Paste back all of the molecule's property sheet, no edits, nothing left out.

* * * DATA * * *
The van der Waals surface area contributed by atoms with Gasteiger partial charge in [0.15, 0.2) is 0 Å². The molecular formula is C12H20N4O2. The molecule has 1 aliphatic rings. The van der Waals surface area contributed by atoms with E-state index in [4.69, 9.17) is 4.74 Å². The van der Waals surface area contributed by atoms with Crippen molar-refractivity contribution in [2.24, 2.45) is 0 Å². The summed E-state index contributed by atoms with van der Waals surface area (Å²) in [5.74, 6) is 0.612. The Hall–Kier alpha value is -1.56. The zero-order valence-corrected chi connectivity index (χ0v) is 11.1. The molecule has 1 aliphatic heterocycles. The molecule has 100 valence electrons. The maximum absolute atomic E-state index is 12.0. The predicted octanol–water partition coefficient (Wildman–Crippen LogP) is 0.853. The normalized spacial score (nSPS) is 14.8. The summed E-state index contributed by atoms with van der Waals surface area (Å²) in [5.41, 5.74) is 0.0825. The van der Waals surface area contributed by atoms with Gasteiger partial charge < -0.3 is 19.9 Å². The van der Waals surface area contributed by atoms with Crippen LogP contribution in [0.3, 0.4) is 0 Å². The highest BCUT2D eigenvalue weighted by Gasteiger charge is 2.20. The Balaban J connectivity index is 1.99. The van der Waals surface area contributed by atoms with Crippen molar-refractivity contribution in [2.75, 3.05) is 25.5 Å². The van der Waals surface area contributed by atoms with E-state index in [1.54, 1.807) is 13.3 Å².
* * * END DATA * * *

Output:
The van der Waals surface area contributed by atoms with Gasteiger partial charge in [0.15, 0.2) is 0 Å². The molecular formula is C12H20N4O2. The molecule has 1 aliphatic rings. The van der Waals surface area contributed by atoms with E-state index in [4.69, 9.17) is 4.74 Å². The van der Waals surface area contributed by atoms with Crippen molar-refractivity contribution in [2.24, 2.45) is 0 Å². The summed E-state index contributed by atoms with van der Waals surface area (Å²) in [5.74, 6) is 0.612. The Hall–Kier alpha value is -1.56. The zero-order valence-corrected chi connectivity index (χ0v) is 11.1. The molecule has 1 aliphatic heterocycles. The molecule has 100 valence electrons. The maximum absolute atomic E-state index is 12.0. The predicted octanol–water partition coefficient (Wildman–Crippen LogP) is 0.853. The normalized spacial score (nSPS) is 14.8. The summed E-state index contributed by atoms with van der Waals surface area (Å²) in [5.41, 5.74) is 0.0825. The van der Waals surface area contributed by atoms with Gasteiger partial charge < -0.3 is 19.9 Å². The van der Waals surface area contributed by atoms with Crippen LogP contribution in [0.3, 0.4) is 0 Å². The highest BCUT2D eigenvalue weighted by Gasteiger charge is 2.20. The Balaban J connectivity index is 1.99. The van der Waals surface area contributed by atoms with Crippen molar-refractivity contribution in [2.75, 3.05) is 25.5 Å². The van der Waals surface area contributed by atoms with E-state index in [1.54, 1.807) is 13.3 Å².